Uganda:Welcome to mobile money Christmas

DEC 23,2013.

The Observer.

Remember those days when the entire family had to wait for you before Christmas festivities could kick off?

You were probably the only family member working in Kampala and the rest banked on you for the beef, sugar, rice, chicken, name it. Christmas was only Christmas once you alighted from that bus or taxi. You, therefore, could not afford not to go. You could not send them money since there were hardly any banks in the village and the other option of putting the money-envelope on the bus was a huge risk.

You just had to make that journey. But things have changed. After a busy December 20, Juliet Nafuna rushed to a mobile money (MM) booth at Qualicel building and sent Shs 200,000 to her mother in Tororo.

After the transaction, Nafuna pulled out her phone and placed a call.

“Mother, have you received the money…? Good; Merry Christmas to all,” she said.

After Nafuna, another man came and sent money to his second wife in Lyantonde because he would spend this year’s Christmas with the first wife in Jinja. That’s how easy the telecom companies’ mobile money revolution has made sharing love at Christmas. For Nafuna, it is better to send enough money to her mother than incur the high transport costs and reach home without any money.

“I work until Monday and transport then will be Shs 50,000 to Tororo,” she says. During the festive season, transporters double the fares upcountry, because they fear they could be driving back to Kampala without passengers.

“My mother has never been to a bank, but she has received the money in just a few minutes,” says Nafuna, who sells babies’ clothes in St Balikuddembe (Owino) market. Two of her three children are in the village with her mother.

Generally, the mobile money business has shot up during the festive season with more people opting to send money to their villages than make the trip.

“We have realized more deposits than withdraws in the past days,” says Justus Kabiito, a mobile money agent at KK building. This means more commission for the agents since sending money attracts a bigger percentage than withdrawals.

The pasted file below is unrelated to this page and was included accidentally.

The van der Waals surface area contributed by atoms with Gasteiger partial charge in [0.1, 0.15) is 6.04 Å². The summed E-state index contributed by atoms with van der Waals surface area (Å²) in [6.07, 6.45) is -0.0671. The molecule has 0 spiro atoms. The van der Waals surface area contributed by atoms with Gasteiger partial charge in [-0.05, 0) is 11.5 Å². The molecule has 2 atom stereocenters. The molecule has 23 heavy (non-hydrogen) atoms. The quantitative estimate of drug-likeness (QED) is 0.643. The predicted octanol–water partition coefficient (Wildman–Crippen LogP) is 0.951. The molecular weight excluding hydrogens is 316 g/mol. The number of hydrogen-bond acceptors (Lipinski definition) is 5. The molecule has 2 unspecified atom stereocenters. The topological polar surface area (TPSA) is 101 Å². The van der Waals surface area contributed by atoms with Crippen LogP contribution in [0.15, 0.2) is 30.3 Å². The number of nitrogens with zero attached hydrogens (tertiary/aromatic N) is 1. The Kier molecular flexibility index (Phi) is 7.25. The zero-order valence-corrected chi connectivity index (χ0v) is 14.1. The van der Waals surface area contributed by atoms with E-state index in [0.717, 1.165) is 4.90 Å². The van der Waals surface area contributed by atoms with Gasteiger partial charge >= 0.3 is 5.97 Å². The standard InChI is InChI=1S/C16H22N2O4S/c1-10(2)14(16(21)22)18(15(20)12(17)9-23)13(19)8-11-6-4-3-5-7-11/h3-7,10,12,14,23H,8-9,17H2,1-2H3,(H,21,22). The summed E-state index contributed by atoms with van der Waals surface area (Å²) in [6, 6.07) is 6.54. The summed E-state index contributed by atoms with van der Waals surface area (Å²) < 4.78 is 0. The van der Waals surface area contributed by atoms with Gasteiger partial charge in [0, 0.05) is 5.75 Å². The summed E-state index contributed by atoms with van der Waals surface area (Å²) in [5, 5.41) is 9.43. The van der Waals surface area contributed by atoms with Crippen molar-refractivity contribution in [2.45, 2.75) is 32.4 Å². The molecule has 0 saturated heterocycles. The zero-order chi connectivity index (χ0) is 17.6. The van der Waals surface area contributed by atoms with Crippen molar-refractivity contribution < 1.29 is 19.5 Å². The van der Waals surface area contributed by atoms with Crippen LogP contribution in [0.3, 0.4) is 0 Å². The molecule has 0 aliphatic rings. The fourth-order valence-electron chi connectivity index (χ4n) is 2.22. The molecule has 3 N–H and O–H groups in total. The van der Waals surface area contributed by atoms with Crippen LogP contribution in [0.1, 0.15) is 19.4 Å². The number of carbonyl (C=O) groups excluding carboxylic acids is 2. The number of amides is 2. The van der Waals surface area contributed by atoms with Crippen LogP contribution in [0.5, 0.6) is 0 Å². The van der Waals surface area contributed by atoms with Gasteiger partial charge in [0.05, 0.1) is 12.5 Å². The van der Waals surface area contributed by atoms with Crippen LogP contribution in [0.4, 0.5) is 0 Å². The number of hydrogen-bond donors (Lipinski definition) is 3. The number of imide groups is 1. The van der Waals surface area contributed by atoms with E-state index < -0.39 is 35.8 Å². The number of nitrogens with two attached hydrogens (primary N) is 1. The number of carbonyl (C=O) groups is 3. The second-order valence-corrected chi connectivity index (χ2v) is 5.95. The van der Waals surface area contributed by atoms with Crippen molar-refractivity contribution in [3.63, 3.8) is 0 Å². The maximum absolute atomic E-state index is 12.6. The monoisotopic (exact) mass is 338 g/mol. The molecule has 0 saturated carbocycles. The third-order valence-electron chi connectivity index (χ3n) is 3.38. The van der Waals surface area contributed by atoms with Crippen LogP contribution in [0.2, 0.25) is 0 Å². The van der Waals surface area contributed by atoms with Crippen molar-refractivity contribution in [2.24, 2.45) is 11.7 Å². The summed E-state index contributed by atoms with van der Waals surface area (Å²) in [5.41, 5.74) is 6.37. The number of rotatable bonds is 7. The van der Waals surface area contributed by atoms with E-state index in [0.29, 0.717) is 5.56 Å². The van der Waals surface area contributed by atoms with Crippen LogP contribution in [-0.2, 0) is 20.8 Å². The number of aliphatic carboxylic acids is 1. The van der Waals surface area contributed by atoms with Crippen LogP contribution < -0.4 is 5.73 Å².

“I had float of Shs 4m on Friday morning but it was finished by midday,” Kabiito says. “But unlike banks, we need some withdrawals because they act as deposits to our phones so that we get the float that we use to send.”

As we chat, Jalia Mutetsi comes and withdraws all her mobile money savings – Shs 365,000 – to prepare her shopping and go home.

“I have worked for a full year without going home.  I have to go at any cost,” she says without any worry of spending Shs 60,000 to Kyenjojo.

Wherever they are, mobile money agents have made a kill this Christmas season. It is evident that people are embracing the platform, considering that it is the only ‘banking’ system that reaches the last man at the grassroots. While many are sending money to their loved ones, others are withdrawing their savings.

“I save with mobile money because they have no monthly charges, [in addition to] their accessibility and convenience in the villages,” adds Mutetsi.

On Saturday morning, one Maggie, an agent at Wandegeya, said 20 people had sent money compared to only three withdrawals.  Christmas is certainly here!